LIKE the Holy Family trekking all the way to Bethlehem to register for the census, all Brisbane Catholics must reach out to their local parish to register for Christmas Masses.
Christmas Masses are among the most popular of the year and once COVID-safe capacities are reached, parish workers will have to turn people away and direct them to live- streamed Masses.
Anyone who has family, friends or neighbours who are unaware of the COVID- safe rules and intends on going to Mass, should make sure to let them know they can register for Christmas Masses online at their local parish website or call the parish office.
Cathedral parish secretary Carmel Devery said St Stephen’s Cathedral could seat 264 people at Mass under the Queensland Health Department two-square-metre rule, but it was normal for more than 1000 people to show up for midnight Mass for Christmas.
“That’s our big concern – that there’s going to be a lot of people arrive who can’t get in the door,” she said.
She said people might have to be turned away because they were not supposed to stand at the doors or in groups on the precinct because that would not be an organised gathering.
Ms Devery said another concern she had was people might register for Mass but not show up.
“So, by the time the Mass starts, if we’ve got people waiting outside, then we’ll let them register and come in, but at Christmas it’s going to be bedlam,” she said.
“It’s important for you to register with your local parish for the Mass you want to go to.”
Ms Devery said you may not get into the Mass you wanted to get into but many parishes were putting on more Masses for Christmas.
“Certainly register so that you do have a seat, not just show up at the door,” she said.
Cathedral dean Fr Anthony Mellor urged people to talk to their family and friends about registering and being aware of the restrictions for Christmas Masses.
“I think it’s important to stay alert to any changes or developments and we’ll try to update that on the website but sometimes these things happen quickly,” he said.
“If you know of family members, friends, neighbours who might otherwise come to Mass on Christmas Day, it’s important they’re aware of the provisions of registration and it may be a different Christmas for this year.
“There’s always lots of options for live-streaming Masses too, that might be another way in which families can gather.”
Ms Devery said if you knew elderly people or people who did not have access to the Internet, that they perhaps could still call their local parish and register that way too.
Fr Mellor said for those unfamiliar, churches were taking the same safety measures as all other events – the use of hand sanitiser, physical distancing, and registering for contact tracing.
Existing liturgical changes still applied for the long term too.
Fr Mellor said Christmas Masses were going to be a great challenge for parish workers across Brisbane archdiocese.
“There’s a lot of pressure on people like Carmel and parish people, and the volunteers we have here and in most parishes, there’s a lot of pressure on those people with these requirements and regulations,” he said.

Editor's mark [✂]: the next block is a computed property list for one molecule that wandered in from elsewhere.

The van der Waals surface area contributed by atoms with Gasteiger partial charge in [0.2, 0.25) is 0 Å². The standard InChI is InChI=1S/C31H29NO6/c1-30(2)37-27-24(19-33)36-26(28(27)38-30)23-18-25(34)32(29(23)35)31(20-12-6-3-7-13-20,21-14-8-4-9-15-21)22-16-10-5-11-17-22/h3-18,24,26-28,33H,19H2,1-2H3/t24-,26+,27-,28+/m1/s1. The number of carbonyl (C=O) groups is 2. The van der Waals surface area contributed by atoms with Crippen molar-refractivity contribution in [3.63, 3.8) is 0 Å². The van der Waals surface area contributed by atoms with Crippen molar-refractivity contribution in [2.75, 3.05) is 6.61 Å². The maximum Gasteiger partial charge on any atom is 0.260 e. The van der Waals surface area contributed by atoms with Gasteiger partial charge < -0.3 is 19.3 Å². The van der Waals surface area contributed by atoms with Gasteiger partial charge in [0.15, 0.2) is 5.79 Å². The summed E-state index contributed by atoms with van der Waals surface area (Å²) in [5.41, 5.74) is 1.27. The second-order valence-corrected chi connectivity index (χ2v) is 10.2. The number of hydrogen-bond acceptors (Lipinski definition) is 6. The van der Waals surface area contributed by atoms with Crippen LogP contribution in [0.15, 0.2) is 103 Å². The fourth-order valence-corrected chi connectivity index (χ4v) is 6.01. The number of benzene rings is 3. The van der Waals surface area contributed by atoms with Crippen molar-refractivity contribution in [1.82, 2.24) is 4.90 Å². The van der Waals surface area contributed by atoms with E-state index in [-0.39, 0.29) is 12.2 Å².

“People should plan ahead and be kind to the people who enforce the requirements and regulations, which are really about keeping people safe until there is a vaccine in people’s arms.”
He said restrictions and numbers were not certain and could change too, potentially restricting or expanding depending on health advice.
But no matter the numbers, contact tracing remained important.
“Contact tracing was perhaps more important the more freedom that we have,” Fr Mellor said.
He said if anyone wanted to go to Mass with their whole family and were unable to fit into a Christmas Mass, they could always go the following Sunday which celebrated the feast of the Holy Family.
Despite all the changes, Fr Mellor said Christmas had the same meaning as it did every year.
“Hope in the midst of darkness, Christ is the light of the world as the world is, not as how we would like it to be,” he said.
Queensland restrictions easing with borders reopening
Queensland Premier Annastacia Palaszczuk announced that Queensland would open its borders to Greater Sydney from December 1.
The decision came after New South Wales went more than 28 days without mystery community transmission of COVID-19.
Queensland currently had 14 active coronavirus cases, all of which were acquired overseas or detected in hotel quarantine.
A cluster in South Australia had stabilised after a widespread response was activated, despite authorities later discovering the cluster was much smaller than previously thought.
All eyes were on vaccine laboratories after the Oxford University and AstraZeneca announced their vaccine was 70 per cent effective at stopping people getting sick.
World Health Organisation director-general Tedros Adhanom Ghebreyesus reiterated calls for equal access to the vaccine across the world.
Global cases were at 59 million at time of writing with the death toll reaching 1.4 million.
Find your local parish or search for any church in Brisbane on the Archdiocese of Brisbane’s complete directory.
MORE STORIES ON CORONAVIRUS RESTRICTIONS AFFECTING MASS:
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- Not obligation, not expectation, just drawn to Mass by love
- Brisbane launches Parish Giving app as a new way to offer something up while Masses are suspended
- Brisbane Carmelite Sisters sacrifice daily Mass “to be in solidarity with everyone else”